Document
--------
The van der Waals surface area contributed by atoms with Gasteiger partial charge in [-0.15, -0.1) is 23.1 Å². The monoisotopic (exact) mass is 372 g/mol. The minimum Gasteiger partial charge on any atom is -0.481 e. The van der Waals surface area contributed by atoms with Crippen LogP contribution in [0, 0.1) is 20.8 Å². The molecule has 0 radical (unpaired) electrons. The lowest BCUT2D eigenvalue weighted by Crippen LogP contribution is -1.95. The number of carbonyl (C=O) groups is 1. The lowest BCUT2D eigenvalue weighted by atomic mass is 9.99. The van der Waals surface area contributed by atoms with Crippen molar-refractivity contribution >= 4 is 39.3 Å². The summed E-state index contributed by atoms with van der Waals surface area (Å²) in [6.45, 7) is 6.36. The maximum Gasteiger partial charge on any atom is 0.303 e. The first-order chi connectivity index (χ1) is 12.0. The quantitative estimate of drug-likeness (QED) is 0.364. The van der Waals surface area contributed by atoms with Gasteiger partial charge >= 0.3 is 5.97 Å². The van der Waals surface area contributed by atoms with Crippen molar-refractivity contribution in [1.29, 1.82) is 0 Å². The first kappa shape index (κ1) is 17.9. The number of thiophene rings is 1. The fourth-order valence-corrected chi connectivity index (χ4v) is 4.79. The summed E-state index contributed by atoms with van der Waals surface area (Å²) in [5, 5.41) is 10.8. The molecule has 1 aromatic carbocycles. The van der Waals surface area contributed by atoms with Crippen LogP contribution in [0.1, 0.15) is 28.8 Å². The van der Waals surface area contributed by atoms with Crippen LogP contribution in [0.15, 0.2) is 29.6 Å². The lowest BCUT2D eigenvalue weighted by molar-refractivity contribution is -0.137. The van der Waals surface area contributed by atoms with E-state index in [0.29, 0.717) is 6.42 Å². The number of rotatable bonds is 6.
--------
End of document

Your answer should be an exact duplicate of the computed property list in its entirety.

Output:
The van der Waals surface area contributed by atoms with Gasteiger partial charge in [-0.15, -0.1) is 23.1 Å². The monoisotopic (exact) mass is 372 g/mol. The minimum Gasteiger partial charge on any atom is -0.481 e. The van der Waals surface area contributed by atoms with Crippen LogP contribution in [0, 0.1) is 20.8 Å². The molecule has 0 radical (unpaired) electrons. The lowest BCUT2D eigenvalue weighted by Crippen LogP contribution is -1.95. The number of carbonyl (C=O) groups is 1. The lowest BCUT2D eigenvalue weighted by atomic mass is 9.99. The van der Waals surface area contributed by atoms with Crippen molar-refractivity contribution >= 4 is 39.3 Å². The summed E-state index contributed by atoms with van der Waals surface area (Å²) in [6.45, 7) is 6.36. The maximum Gasteiger partial charge on any atom is 0.303 e. The first-order chi connectivity index (χ1) is 12.0. The quantitative estimate of drug-likeness (QED) is 0.364. The van der Waals surface area contributed by atoms with Gasteiger partial charge >= 0.3 is 5.97 Å². The van der Waals surface area contributed by atoms with Crippen molar-refractivity contribution in [1.29, 1.82) is 0 Å². The first kappa shape index (κ1) is 17.9. The number of thiophene rings is 1. The fourth-order valence-corrected chi connectivity index (χ4v) is 4.79. The summed E-state index contributed by atoms with van der Waals surface area (Å²) in [5, 5.41) is 10.8. The molecule has 1 aromatic carbocycles. The van der Waals surface area contributed by atoms with Crippen LogP contribution in [0.1, 0.15) is 28.8 Å². The van der Waals surface area contributed by atoms with Crippen LogP contribution in [0.15, 0.2) is 29.6 Å². The lowest BCUT2D eigenvalue weighted by molar-refractivity contribution is -0.137. The van der Waals surface area contributed by atoms with E-state index in [0.29, 0.717) is 6.42 Å². The number of rotatable bonds is 6.